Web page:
For Evolutionary Theorists, A Challenge from the Ocean Depths

page: 1
5
<<   2  3  4 >>

log in

join

posted on Mar, 29 2013 @ 10:21 PM
link   
This is very strange. Pelagic squid, which are distributed across the world's oceans, are big, relatively slow-moving creatures and quite common. They tend to hang out at depths between 300m and 1000m, in the region of submarine canyons and other seabed features that promote the upwelling of sediment-laden water on which plankton feed.

Pictures

Their worldwide distribution would suggest a scenario of isolated populations and genetic drift, leading, eventually, to speciation. This hasn't happened. Instead, all the world's giant squid are members of the same species, with negligible genetic differentiation between them.


The mitochondrial genome, a ring of more than 20,000 base pairs, differed in only 181 places over all 43 specimens. Source

As many members of this forum are aware, human beings are also unusually closely related. This is believed to be the result of a 'genetic bottleneck' some tens of thousands of years ago, when the human population fell to just a handful of individuals.

It may be that something similar happened to the squid, but it's hard to imagine what kind of cataclysm could have affected them alone, leaving other life in the world's oceans unaffected. One possible culprit, the rise of the whaling industry (sperm whales, which eat squid, were hunted almost to extinction by whalers), has been eliminated—if there was indeed a squid population bottleneck, it occurred too long ago for humans to have had anything to do with it.

This finding represents an interesting challenge for evolutionary biologists. It will not be easy to learn how and why this unusual genetic uniformity among giant squid originated.

edit on 29/3/13 by Astyanax because: of punctuation errors.




posted on Mar, 29 2013 @ 10:48 PM
link   
reply to post by Astyanax
 



As many members of this forum are aware, human beings are also unusually closely related.

Let me ask, is it just squid, humans and a few other species which have a small genetic difference among the population? If all species are like this I would assume it's because those individuals with DNA which is too far from the norm simply cannot breed with anyone in the general population.



posted on Mar, 29 2013 @ 10:52 PM
link   
Why bother with the ocean depths. No one has come up with anything convincing on land yet!



posted on Mar, 29 2013 @ 10:52 PM
link   
edit on 29-3-2013 by alfa1 because: (no reason given)



posted on Mar, 29 2013 @ 10:52 PM
link   
Interesting read. I wonder if the squids leaving their nautilus shells were the ones to father today's species.

en.wikipedia.org...

The ocean depths are incredibly vast and full of biological surprises.



posted on Mar, 29 2013 @ 10:53 PM
link   
Simple Evolution only takes you to the top once there and no prey nothing changes much. Look at all the genetic problems with humans that would have been weeded out if we didnt get to the top off the food chain. Ie poor sight, ms. retardation, and such.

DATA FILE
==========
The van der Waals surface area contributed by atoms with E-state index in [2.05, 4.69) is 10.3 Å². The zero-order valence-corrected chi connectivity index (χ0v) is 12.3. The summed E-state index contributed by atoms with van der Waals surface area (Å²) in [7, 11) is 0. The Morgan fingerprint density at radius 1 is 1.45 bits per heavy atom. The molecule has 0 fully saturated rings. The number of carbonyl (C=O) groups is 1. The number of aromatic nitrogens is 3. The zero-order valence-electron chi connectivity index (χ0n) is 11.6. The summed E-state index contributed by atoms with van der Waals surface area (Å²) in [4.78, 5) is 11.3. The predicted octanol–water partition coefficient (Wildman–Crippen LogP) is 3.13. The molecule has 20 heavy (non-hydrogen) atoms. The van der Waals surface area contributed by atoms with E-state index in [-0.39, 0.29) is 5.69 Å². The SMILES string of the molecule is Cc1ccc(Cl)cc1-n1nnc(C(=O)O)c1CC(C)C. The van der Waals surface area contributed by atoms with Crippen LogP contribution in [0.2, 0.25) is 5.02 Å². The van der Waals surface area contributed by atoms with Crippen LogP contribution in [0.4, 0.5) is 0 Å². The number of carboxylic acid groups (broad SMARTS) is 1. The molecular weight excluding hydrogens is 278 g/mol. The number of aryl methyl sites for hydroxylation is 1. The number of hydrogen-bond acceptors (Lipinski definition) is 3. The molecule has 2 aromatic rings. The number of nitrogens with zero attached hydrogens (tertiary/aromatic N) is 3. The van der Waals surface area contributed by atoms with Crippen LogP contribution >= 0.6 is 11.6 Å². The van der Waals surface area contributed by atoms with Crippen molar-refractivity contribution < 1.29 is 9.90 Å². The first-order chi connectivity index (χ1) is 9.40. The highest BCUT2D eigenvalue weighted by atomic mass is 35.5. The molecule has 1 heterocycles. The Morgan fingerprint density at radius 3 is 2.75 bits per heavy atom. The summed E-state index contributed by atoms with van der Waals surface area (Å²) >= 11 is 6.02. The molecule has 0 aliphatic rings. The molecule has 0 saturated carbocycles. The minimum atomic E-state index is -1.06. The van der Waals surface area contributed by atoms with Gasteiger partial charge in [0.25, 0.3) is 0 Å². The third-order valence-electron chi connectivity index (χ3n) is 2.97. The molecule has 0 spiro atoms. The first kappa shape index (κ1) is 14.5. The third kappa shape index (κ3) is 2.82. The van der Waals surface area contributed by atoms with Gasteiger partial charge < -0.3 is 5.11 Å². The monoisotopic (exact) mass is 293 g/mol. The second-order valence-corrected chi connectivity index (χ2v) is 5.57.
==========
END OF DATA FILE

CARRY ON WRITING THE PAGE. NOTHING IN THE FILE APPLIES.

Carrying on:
posted on Mar, 30 2013 @ 12:08 AM
link   
The evolution theory has so many challenges now, it's a complete joke that it's still presented as the default perspective. The theory will fall, sooner than most people think. *puts flameshield on*
In any case, it's still an interesting creature.



posted on Mar, 30 2013 @ 12:14 AM
link   
reply to post by Astyanax
 


Usually species that are TOO good at surviving reach a population where bacteria and viruses can mutate rapidly enough to become fatal to a large portion of the genetic variations in the species. Seeing as how amazingly complex and intelligent cephalopods are I would guess that they reached such a point.
edit on 30-3-2013 by Wertdagf because: (no reason given)



posted on Mar, 30 2013 @ 02:03 AM
link   
reply to post by vasaga
 



The evolution theory has so many challenges now, it's a complete joke that it's still presented as the default perspective.

Challenges are not flaws. What would be a complete joke is if creationism was taught as the default perspective.



posted on Mar, 30 2013 @ 02:14 AM
link   
Interesting thread OP. AS one person said disease could attribute to such a bottleneck.

I have been fascinated by squid they are one the more intelligent creatures in this world and have been tested to have an excellent memory.



posted on Mar, 30 2013 @ 02:27 AM
link   

Originally posted by ChaoticOrder
reply to post by vasaga
 



The evolution theory has so many challenges now, it's a complete joke that it's still presented as the default perspective.

Challenges are not flaws. What would be a complete joke is if creationism was taught as the default perspective.
It's always funny how when someone challenges evolution, the only other possibility people see is creationism. Shows how attached people are to the current system..



posted on Mar, 30 2013 @ 02:48 AM
link   
I have often thought that on other planets squid like creatures could evolve to the dominate species. Opposable thumbs set us apart along with intellect but they have some amazing traits themselves.

Just think if evolution had taken a different turn here what the world could be like. Unfortunate how we act more like a parasite than any other animal.



posted on Mar, 30 2013 @ 03:35 AM
link   

Originally posted by vasaga

Originally posted by ChaoticOrder
reply to post by vasaga
 



The evolution theory has so many challenges now, it's a complete joke that it's still presented as the default perspective.

Challenges are not flaws. What would be a complete joke is if creationism was taught as the default perspective.
It's always funny how when someone challenges evolution, the only other possibility people see is creationism. Shows how attached people are to the current system..

What else is there besides creationism and evolution? Do you have a better alternative in mind?



posted on Mar, 30 2013 @ 05:46 AM
link   
reply to post by Grimpachi